Castle Farm Self catering Holiday cottage in South Wales

What to See and Do in Brecon Beacon National Park

Brecon Beacons National Park Waterfalls.

For nearly 8,000 years, people have lived and worked in the Brecon Beacons. With communities evolving as quickly as they do, the marks on the landscape are always changing. There are monuments, churches, castles and canals to be enjoyed, but most of all there is the Brecon Beacons National Park.

As a national park, visitors are treated to stunning natural attractions including pristine, fresh lakes and lush green landscapes. The view is framed by dramatic mountains, and every sense is heightened and indulged. There is so much more to the national park than nature, though, and you would be surprised at just how much goes on in this treasure chest of beauty.

Brecon Beacons National Park is one of only three national parks in Wales, but it’s not without its size - 500 square miles, to be exact. It stretches right from Llandeilo in the west and the Black Mountains, situated in the east. With a ton of things to do, you’ll need a pen and paper handy for this list; it’s enormous.

Dance it out at a festival

Every year, there are festivals that litter the Brecon Beacons national park, from music and entertainment festivals that allow you to let your hair down, to walking, food, drink and arts festivals. A few examples include:

  • Greenman Festival
  • Hay Literary Festival
  • Brecon Jazz Festival
  • Crickhowell Literary Festival
  • Abergavenny Food Greenman Festival
Go wandering by the waterfalls

When you’re in such a beautiful part of the country, you need to immerse yourself in everything that nature has to offer you. Buried deep in the southern slopes of the Forest Fawr massif, just west of Merthyr Tydfil, Waterfall Country is one of the places that should be on your natural bucket list. With steep gorges lined with tall, thick trees and a rolling rush of water, it’s the place to be to relax. Don’t forget to stop by Sgwd-y-Eira, the Snow Waterfall, which is located on the River Hepste. There’s a natural path that leads you right behind the water, offering you another perspective in the park.

Make like a fish....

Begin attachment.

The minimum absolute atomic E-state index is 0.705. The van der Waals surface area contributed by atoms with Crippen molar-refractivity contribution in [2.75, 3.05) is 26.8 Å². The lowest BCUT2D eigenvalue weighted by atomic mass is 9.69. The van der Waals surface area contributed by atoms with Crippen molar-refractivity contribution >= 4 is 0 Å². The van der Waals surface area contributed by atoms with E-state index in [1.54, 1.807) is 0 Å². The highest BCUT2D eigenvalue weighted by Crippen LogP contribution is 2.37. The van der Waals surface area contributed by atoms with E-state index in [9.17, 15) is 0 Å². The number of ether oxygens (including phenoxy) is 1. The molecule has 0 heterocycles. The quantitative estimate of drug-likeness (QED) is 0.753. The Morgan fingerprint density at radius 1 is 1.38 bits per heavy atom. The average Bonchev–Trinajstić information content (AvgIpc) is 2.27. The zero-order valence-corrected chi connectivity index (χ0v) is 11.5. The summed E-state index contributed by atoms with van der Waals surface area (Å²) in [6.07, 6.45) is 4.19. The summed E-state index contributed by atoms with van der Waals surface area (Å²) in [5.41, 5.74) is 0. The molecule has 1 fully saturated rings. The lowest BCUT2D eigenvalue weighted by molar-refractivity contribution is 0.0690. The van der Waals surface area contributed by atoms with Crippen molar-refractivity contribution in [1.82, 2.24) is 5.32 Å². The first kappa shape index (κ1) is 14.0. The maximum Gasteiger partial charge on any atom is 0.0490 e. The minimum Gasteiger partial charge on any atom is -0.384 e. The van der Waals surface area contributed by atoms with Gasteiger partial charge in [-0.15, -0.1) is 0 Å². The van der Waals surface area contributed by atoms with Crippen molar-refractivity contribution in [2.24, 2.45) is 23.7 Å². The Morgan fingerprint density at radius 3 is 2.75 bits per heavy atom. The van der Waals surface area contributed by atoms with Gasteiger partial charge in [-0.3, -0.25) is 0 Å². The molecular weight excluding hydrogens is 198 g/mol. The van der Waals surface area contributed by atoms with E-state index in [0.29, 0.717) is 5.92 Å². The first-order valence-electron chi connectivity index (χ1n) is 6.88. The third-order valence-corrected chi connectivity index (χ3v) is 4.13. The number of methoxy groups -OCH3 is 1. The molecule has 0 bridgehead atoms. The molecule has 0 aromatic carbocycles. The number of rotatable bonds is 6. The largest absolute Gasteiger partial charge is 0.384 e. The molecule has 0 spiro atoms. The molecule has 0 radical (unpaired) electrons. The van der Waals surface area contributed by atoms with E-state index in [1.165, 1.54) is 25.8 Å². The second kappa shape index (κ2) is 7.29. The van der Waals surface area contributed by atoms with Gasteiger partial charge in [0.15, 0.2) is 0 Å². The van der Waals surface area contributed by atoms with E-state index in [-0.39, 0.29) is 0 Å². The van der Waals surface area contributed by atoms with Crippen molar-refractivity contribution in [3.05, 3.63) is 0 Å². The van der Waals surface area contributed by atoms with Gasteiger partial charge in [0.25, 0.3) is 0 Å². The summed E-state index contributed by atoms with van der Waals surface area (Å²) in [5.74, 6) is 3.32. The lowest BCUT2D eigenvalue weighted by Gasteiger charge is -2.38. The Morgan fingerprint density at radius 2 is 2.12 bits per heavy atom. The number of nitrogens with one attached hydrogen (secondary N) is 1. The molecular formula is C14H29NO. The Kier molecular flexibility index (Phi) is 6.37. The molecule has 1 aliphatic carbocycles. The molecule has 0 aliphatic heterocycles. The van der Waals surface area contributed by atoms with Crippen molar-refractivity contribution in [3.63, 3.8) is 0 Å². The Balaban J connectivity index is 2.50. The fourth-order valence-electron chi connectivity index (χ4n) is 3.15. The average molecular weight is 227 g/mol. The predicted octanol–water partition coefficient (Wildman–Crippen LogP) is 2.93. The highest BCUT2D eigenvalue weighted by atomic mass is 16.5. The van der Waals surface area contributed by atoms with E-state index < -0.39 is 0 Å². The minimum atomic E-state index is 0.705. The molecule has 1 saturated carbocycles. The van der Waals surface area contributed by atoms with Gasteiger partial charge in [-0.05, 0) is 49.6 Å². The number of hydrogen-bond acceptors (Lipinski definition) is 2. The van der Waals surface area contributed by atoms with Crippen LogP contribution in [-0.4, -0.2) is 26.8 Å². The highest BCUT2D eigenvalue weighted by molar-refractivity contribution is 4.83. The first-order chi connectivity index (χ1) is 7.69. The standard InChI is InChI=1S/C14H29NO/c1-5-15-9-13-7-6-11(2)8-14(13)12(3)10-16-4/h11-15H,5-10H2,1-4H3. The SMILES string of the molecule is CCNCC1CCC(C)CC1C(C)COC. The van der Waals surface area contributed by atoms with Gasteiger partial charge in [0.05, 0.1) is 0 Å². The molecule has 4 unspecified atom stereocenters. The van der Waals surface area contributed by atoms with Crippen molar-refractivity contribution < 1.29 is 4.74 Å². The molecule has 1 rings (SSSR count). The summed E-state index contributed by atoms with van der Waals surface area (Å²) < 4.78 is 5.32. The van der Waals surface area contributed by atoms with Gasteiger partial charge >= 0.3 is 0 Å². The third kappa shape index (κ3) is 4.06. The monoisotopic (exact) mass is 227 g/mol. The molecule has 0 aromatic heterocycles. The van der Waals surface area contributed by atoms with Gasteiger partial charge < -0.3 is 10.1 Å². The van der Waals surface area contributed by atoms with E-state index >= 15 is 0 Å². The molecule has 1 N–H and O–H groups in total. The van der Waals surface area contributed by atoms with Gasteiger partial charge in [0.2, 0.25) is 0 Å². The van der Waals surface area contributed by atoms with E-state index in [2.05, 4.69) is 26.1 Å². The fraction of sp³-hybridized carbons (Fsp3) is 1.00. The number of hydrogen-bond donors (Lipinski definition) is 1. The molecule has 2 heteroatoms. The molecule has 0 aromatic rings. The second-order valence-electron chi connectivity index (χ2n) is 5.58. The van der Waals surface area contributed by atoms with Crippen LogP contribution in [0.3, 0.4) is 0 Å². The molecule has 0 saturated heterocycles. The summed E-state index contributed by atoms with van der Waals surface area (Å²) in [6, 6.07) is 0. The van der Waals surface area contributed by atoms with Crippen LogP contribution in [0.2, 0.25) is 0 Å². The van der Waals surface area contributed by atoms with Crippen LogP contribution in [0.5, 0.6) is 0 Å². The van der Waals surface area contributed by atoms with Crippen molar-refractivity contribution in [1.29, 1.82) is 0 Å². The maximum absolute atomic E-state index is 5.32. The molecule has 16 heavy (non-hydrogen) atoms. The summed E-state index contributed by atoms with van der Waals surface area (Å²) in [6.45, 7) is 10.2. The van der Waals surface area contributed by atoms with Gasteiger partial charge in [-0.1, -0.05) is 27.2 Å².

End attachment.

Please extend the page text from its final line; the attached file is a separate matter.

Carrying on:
Some people aren’t all that bothered by rushing rapids and waterfalls, and that’s okay! There’s always the rough, but some like to take the smooth that goes with it. The good news is that Brecon Beacons National Park also offers the calm and steady in the form of a canal, which was once an important transport route. Right now, it’s used as a place that is serene: perfect for an afternoon stroll and a ride on a boat. Towns and villages are bordering the canal so you can visit some of the surrounding quaint areas.

Look up, too.

There is so much to see in the national park itself, but sometimes, you’ve got to stop and lay down on the clearing. It can get extremely dark in Brecon Beacons National Park due to the total lack of light pollution. It gets so dark that it’s been recognised as one of only 11 International Dark Sky Reserves in the world. This makes it’s the perfect place to escape into the universe. You can lie back, sink into the Milky Way and see whether you can spot a shooting star or two. Don’t forget a flask of something hot and a few warm blankets.

Turn back time on a vintage train ride

Brecon Beacons National Park has some natural beauties that you can marvel in, but there are also some exciting activities to get involved in. You can go on a journey with the Brecon Mountain Railway, which goes into the Brecon Beacons National Park, through Pontsticill and along the entire length of the Taf Fechan Reservoir. You’ll wind your way around the Reservoir before the ascent to Torpantau, high in the Brecon Beacons and up to the summit. If you love the history, you’ll enjoy visiting the workshop where the steam locomotives and carriages are repaired.

Get a little adventurous

You know already that Brecon Beacons National Park is filled with lush greenery and nature as far as the eye can see. What you don’t know is that you could get a great look at it from the skies with an adrenaline-inducing chance to paraglide or hang glide. You can train at recognised schools and choose a great spot to land - are you feeling adventurous today?

Go birdwatching

The wildlife is another of the sights to see in the Brecon Beacons National Park, and bird watchers will love the area especially. You can see red kites, tawny owls, red grouse and endangered species like lapwings, little-ringed plovers, reed warblers and even nightjars. Birds can be seen throughout the entire park, so wrap up warm and go watch!

Climbing rush!

Adventure can be found in the water, in the sky and on the sides of the cliffs of the Brecon Beacons. The best spots are located along the limestone belt, which is right on the southern side of the National Park. The Brecon Beacons has indoor rock climbing facilities for those who aren’t quite ready to be on the outdoor cliffs, but the outdoors has much more adventure to it. If you’re feeling daring, you could take up an entirely new challenge with the Fan Dance, consisting of a 24km SAS Selection test march over Pen Y Fan, or the Monmouthshire and Brecon Canalathon. This is a 35-mile team endurance challenge, so rope in your friends and have some fun.

Go Caving

If you love to be in enclosed spaces, you’ll love caving and gorge walking in the Brecon Beacons National Park. There are some of the most important cave systems in Europe. You can scramble over rocks and boulders, climb the waterfalls and experience the rapids.

There are so many more things that you could get involved within the Brecon Beacons National Park, but these few show that there is a vast range of things that you can do and find adventure in every nook and cranny you could explore.

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